The second book in Lenora Bell’s delightful Disgraceful Dukes series features two characters introduced in How the Duke Was Won. Lady Dorothea Beaumont, half-sister to Charlene, and Dalton, the Duke of Osbourne, best friend to James, the Duke of Harland.
After several disastrous seasons and the embarrassment of being left at the altar by a groom arranged by her mother through nefarious means, Thea has had just about enough of society or marrying well. She doesn’t crave a husband at all, but rather looks forward to a life of obscurity, living with her spinster aunt in Ireland. Nothing would please her more than to throw off her mother’s expectations and settle down with the bees her aunt tends and study art. When she happens upon some paintings that she believes need to be brought out into the world she sets on a letter writing campaign with the estate’s owner hoping to cajole him into giving her access to them. His surly responses and adamant refusal have her even more determined than ever to confront him and make him see reason. Only the Duke of Osbourne does something that completely ruins her plans. He whisks her out onto the dance floor and makes her the belle of the ball.
Dalton, the Duke of Osbourne, has enough problems of his own. His search for the man who murdered his brother years ago consumes his life. By day he plays the part of a rakish, care-free Duke, by night he becomes the Hellhound, masked avenger out to save men from their vices and the gaming hells. No one realizes his real motive is to discover the identity of his brother’s killer and the only thing he has to go on is a list of the men his father robbed of their greatest treasures. Thea is nothing but a nuisance and the only thing he knows about her is that she almost trapped his best friend into marriage. Setting her up as the most popular woman of the season seems to be the easiest, quickest way to get rid of her. Unfortunately, he discovers her determination to live a life on her own terms just when his need to abandon the city becomes a necessity, which means his only choice is to take her with him.
This book had me under its thrall almost from the first word. It begins with the back and forth letters between Dalton and Thea and I was immediately delighted at their banter. Thea is another smart heroine who wants nor needs a man in her life. She craves independence and is willing to do whatever necessary to get it. Once she and Dalton head out on their road trip she loses her shyness and social anxiety seems to blossom. Dalton does not scare her in the least, his refusal to allow her access to the paintings in his attic and his repeated misunderstanding of her desire to be a woman who makes her own choices irritates her, but being with him alone only brings out desire.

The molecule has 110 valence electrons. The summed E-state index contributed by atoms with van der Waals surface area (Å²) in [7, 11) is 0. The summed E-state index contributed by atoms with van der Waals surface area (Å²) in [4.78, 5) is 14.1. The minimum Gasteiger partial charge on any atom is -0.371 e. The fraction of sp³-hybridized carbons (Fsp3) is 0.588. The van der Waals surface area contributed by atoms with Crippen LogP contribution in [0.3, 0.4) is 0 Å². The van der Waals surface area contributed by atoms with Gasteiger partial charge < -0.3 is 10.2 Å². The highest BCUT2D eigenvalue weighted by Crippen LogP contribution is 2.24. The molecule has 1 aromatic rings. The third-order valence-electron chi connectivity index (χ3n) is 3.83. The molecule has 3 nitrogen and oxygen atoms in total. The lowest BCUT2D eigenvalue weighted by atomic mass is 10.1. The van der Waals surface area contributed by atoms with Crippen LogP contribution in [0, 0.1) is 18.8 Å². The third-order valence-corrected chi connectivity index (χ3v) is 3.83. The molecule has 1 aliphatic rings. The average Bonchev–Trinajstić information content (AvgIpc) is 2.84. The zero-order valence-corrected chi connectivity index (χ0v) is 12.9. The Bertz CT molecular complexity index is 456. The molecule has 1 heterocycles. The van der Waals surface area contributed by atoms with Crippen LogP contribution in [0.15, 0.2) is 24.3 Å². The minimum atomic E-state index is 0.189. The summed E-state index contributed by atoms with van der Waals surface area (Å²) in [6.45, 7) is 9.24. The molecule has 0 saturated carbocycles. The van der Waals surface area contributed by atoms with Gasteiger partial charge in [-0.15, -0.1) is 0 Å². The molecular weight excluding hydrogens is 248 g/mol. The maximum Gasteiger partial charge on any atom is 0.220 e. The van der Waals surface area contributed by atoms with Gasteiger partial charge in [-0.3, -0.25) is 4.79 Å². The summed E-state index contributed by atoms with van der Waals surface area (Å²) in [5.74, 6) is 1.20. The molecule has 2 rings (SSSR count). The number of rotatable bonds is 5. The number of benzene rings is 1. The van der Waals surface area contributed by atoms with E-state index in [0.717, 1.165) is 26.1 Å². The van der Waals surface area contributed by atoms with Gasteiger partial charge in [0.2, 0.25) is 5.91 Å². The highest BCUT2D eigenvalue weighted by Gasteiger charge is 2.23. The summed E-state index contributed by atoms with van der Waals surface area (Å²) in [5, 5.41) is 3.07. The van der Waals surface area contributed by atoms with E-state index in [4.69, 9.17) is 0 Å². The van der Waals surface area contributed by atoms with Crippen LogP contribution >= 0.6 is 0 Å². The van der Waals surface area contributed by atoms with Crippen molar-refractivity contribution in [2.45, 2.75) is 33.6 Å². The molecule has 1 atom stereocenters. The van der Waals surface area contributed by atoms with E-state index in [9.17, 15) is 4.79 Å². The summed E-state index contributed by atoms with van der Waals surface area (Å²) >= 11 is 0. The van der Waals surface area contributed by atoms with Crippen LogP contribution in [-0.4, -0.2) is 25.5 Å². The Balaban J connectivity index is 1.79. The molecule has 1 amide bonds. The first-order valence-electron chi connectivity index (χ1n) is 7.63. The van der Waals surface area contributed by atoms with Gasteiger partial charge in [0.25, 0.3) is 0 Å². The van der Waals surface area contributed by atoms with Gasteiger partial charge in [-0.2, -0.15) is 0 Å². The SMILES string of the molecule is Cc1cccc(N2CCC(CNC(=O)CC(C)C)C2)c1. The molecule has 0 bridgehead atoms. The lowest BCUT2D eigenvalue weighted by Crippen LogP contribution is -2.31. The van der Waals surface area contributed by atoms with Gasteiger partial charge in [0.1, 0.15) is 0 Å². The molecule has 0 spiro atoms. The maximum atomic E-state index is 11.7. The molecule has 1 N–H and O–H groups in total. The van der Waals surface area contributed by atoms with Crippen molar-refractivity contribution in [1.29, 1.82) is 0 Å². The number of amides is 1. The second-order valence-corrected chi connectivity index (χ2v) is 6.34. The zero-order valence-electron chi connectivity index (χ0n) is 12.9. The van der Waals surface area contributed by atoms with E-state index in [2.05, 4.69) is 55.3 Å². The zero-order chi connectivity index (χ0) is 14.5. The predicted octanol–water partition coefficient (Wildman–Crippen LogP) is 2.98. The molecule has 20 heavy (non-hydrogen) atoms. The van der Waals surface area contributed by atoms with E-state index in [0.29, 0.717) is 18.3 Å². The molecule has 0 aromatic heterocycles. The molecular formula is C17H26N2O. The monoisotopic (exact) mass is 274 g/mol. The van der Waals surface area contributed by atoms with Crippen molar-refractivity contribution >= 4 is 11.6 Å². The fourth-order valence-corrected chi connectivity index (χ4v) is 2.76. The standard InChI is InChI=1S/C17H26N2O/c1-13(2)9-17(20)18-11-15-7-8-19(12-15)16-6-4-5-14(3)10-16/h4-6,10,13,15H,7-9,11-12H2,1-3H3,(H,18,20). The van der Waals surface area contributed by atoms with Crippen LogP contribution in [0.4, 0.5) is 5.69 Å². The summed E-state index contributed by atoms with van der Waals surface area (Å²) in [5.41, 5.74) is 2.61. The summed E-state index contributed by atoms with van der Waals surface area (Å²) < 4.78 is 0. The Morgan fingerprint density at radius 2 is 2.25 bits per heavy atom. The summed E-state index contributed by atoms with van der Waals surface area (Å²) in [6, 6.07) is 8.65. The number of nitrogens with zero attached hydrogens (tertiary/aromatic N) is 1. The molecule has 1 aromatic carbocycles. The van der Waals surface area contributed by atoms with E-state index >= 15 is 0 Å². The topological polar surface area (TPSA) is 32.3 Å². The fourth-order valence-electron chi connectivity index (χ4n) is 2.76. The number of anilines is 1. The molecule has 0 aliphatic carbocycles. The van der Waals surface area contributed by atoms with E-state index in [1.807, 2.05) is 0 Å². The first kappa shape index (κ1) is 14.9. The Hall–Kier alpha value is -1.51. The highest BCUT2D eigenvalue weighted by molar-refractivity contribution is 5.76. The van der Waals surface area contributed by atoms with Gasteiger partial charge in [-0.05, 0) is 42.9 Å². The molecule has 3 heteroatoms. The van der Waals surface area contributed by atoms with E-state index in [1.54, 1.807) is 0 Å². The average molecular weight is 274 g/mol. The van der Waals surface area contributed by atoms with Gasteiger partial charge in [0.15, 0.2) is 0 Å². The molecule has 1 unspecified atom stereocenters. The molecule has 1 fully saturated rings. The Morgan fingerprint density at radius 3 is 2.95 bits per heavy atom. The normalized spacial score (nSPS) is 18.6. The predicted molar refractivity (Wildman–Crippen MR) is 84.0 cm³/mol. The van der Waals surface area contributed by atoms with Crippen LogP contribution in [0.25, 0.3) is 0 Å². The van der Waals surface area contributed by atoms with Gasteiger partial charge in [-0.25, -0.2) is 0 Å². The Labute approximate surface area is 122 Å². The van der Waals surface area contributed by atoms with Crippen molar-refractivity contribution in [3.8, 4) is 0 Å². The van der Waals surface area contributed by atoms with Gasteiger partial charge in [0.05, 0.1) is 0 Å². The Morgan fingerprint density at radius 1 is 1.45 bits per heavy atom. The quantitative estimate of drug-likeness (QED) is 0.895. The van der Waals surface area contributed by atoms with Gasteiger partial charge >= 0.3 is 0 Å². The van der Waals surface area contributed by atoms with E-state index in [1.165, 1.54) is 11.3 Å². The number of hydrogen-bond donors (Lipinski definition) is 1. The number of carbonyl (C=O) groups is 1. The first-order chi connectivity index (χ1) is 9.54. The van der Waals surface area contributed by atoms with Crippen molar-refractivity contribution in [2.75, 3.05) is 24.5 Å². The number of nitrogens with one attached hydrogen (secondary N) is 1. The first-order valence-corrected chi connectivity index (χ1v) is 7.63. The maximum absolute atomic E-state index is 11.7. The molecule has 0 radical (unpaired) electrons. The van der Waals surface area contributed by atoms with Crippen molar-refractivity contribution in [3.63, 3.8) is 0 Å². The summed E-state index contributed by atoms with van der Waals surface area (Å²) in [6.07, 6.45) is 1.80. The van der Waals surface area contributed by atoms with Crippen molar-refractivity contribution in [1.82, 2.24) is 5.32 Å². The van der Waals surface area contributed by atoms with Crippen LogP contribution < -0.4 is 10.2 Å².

Together they are so fun and sexy! Both are so stubborn and set in their ways at first that I highly enjoyed watching them fight an attraction for each other that would interfere with the direction they believed they wanted their lives to lead. As they slowly fell in love, Dalton learning that there was more to life than regret and vengeance and Thea that she could fall in love with the right man and still be her own woman, their romance becomes soft and lovely. I really did enjoy them together.
My only complaint was how easy Dalton’s family conflict wrapped up. I expected epic angst, but it is fixed rather quickly, with almost to no real drama. I was even kind of surprised at how simply his mother’s issue was overcome. It’s only a small complaint really, and since I expect that we might see more of Dalton’s family in future books I’m hoping that maybe there will be some residual anger and resentment to overcome. Sounds weird I know.
Overall, another enjoyable read by Lenora Bell. I expect great things from this author and am looking forward to whatever she releases next. Final Grade-B
Nothing had changed. She would choose to take a skilled, attentive lover tonight.
Everything had changed.
That lover would be both rake… and warrior.